Advanced Design Studio: Bellew/Bow/Spence
The cycles that occur at a winery and vineyard – those of grape-growth, biodynamics and vinification – are to a large degree governed by the movements of the sun and the moon. This project attempts to tie into these cosmological forces and the cycles they influence by adopting a circular form, which, derived from historical examples of solar and lunar tracking devices, allows for an omnidirectional orientation toward the Rioja countryside. While oriented outward, the ring frames a separate, interior space devoted to biodynamics and the observance of specific lunar events that guide the winemaking process.
The building is composed of three distinct parts. Buried underground to take advantage of the cooler temperature is the gravity-driven winery, in which each major step of the vinification process occupies its own level and erodes the cylindrical volume. Suspended off the ground is a ring composed of hotel rooms, each oriented differently to take advantage of the 360-degree views, and interspersed with a restaurant, bar, library and tasting room. The ring acts as a shading device for the outdoor plinth below, which is fragmented to allow views and light to penetrate into the winery below. The plinth contains the spa and full moon theater and is otherwise flexibly programmed based on the time of year and the solar and lunar positions. Seven cores support the ring and provide vertical circulation to link the various components.
Construction of Exactitude Project Statement
Our project is attempting to trace a lineage through four figures that we believe can illustrate the transition from the classical to the modern in architecture. We first looked at Jean Nicolas Louis Durand’s taxonomies of buildings. This inspired us to create our own taxonomy, focusing on museums as a building type. We studied Karl Friedrich Schinkel’s Altes Museum, Mies van der Rohe’s Neue Nationalgalerie, and SANAA’s 21st Century Museum of Art, specifically through an analysis of their treatment of the column, the wall, and the grid; poche and transparency, and symmetry and center. We also analyzed characteristics that we believed were intrinsic to the building, rather than the architect. Combining these two types of analysis, we created a matrix of building transformations imagining, for instance, how Schinkel would design the 21st Century Museum of Art, or how Mies would interpret the Altes Museum.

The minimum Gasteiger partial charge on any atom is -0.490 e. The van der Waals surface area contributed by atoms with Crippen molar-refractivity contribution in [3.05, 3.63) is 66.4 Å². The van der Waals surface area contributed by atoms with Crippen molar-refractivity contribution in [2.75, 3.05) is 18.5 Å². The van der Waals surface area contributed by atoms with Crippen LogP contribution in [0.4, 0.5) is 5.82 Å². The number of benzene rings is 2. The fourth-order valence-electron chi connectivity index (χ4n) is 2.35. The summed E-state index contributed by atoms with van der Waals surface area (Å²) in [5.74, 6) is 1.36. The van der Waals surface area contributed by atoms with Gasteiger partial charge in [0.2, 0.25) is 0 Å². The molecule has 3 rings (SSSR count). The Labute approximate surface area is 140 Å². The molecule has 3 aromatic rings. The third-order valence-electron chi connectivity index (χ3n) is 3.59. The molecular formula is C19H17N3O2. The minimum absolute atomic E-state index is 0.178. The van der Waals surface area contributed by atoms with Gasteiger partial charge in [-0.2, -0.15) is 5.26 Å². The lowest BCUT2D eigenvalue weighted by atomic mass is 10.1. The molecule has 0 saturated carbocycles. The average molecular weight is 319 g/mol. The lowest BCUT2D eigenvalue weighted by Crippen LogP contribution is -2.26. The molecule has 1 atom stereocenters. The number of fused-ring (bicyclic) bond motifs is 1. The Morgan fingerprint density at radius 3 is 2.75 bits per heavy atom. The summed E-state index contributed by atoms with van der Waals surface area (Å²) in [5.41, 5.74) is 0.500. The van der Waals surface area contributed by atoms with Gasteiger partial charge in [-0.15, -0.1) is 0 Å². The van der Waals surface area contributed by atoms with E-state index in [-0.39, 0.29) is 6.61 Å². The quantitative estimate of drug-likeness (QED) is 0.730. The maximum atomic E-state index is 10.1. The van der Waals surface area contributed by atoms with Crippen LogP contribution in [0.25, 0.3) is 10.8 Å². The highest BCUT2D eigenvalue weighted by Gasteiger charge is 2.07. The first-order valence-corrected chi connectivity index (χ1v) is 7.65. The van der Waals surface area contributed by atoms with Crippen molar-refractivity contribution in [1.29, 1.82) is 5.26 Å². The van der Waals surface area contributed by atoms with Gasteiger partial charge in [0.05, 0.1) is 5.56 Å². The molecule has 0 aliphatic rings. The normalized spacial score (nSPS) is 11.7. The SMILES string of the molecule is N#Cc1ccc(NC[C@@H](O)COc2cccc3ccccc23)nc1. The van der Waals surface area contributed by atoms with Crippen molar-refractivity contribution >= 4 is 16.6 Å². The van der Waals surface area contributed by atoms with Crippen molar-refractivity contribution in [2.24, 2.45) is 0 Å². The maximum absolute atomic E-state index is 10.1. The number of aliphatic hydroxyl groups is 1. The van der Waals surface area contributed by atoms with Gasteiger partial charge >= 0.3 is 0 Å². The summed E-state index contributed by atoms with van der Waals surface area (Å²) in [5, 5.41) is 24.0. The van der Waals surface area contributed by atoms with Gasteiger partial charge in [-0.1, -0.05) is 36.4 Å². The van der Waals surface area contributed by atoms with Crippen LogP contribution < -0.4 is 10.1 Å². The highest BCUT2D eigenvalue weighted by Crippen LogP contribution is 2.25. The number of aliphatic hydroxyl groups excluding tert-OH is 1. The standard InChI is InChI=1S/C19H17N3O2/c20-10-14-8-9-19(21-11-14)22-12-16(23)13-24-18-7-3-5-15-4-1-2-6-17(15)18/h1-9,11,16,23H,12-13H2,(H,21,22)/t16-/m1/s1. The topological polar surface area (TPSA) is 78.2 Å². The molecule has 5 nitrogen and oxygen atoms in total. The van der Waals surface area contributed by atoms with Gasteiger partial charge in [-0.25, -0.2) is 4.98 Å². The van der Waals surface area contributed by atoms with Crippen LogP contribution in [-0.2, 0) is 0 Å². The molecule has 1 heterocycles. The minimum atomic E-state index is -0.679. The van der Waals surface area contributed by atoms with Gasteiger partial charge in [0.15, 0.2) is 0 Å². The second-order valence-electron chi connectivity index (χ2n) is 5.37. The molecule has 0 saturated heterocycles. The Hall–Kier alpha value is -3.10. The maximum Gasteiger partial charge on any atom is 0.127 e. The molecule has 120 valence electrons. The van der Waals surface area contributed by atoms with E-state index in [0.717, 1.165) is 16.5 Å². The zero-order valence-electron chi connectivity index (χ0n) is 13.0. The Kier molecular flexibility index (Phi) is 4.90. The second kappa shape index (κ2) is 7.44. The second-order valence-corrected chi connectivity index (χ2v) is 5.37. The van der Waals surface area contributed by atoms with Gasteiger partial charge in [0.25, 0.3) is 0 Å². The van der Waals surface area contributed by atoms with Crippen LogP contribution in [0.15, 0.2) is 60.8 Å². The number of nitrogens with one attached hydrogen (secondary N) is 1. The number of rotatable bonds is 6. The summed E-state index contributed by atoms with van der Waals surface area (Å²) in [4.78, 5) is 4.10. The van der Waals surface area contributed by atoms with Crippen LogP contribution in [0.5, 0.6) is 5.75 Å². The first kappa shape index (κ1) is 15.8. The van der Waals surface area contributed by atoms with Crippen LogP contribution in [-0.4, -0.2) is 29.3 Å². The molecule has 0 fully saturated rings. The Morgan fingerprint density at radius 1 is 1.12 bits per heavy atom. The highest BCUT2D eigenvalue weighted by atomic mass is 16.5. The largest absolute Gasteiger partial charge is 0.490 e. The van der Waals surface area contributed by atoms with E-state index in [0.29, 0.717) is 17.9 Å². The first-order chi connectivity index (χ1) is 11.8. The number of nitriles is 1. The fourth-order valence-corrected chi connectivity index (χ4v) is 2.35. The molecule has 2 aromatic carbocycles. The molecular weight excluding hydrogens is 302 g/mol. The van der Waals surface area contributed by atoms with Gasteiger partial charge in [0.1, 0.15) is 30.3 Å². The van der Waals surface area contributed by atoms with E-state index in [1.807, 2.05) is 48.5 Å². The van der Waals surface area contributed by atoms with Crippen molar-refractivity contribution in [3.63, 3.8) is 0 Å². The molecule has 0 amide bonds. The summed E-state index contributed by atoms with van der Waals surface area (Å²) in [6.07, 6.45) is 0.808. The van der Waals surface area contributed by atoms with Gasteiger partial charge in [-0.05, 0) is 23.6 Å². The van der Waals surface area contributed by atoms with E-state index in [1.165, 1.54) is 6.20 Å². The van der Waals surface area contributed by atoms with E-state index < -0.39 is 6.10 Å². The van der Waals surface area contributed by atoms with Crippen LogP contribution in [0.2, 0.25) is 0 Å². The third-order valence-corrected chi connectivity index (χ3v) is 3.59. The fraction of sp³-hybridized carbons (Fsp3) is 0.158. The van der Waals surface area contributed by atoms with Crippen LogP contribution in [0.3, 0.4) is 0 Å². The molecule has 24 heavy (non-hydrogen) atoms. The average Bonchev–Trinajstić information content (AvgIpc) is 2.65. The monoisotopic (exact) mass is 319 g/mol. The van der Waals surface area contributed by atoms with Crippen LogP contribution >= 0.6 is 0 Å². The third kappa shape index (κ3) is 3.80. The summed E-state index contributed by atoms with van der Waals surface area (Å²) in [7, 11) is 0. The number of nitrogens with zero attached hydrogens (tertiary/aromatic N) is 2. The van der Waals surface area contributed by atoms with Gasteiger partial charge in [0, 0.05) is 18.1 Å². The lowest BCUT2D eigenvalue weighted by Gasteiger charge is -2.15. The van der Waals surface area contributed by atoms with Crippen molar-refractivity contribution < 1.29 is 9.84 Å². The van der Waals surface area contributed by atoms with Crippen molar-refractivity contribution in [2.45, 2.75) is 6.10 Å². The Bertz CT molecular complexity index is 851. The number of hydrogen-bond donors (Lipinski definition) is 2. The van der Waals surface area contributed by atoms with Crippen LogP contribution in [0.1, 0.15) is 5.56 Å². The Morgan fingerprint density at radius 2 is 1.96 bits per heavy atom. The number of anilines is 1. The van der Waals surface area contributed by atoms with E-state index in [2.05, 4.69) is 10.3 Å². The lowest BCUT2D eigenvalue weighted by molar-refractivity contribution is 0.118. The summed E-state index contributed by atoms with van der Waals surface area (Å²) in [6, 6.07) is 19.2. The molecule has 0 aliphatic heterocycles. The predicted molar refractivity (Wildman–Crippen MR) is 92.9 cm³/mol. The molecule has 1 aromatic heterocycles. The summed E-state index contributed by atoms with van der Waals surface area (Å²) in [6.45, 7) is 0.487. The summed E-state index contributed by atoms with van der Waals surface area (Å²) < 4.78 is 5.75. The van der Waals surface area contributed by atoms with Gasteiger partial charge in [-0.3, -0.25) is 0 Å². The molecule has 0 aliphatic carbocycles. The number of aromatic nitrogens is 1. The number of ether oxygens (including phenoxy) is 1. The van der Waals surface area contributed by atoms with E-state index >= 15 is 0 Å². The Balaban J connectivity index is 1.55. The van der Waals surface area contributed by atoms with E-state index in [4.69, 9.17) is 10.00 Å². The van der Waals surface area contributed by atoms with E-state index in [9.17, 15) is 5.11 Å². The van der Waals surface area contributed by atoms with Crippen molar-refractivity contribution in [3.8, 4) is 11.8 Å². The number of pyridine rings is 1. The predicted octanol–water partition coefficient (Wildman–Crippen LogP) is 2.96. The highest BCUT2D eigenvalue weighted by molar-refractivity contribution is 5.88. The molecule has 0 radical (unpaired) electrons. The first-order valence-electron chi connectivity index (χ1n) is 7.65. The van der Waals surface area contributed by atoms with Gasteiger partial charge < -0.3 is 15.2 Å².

Coney Island is faced with a paradox: the function (amusement) vs. the functional (residential). Based on the inevitability of sea level rise, Coney must instrumentalize amusement as the key to its future. Our proposal takes a combinatory approach to Coney’s new urban identity. By centralizing around a hub and amplifying Coney’s identity as a destination, we enable the longevity of the island through the key element of its survival: the hotel.
Coney’s current context lacks any hotels. The hotel as a typology is able to support Coney not only in its reinforcement as a destination, but also as a crucial support structure during storm events. Armed with the knowledge that Coney’s resiliency is contingent on its legacy, our proposal establishes a linear bar of cross-programmed commercial and recreation functions with a wealth of amusement functions, striving to redefine a spatial typology. This creates new adjacencies which solidifies Coney's viability as a new urban and recreation center.
This new urban and amusement development drives the viability of hotel towers, establishing a path forward towards the future Coney: maintaining its legacy while inventing its future.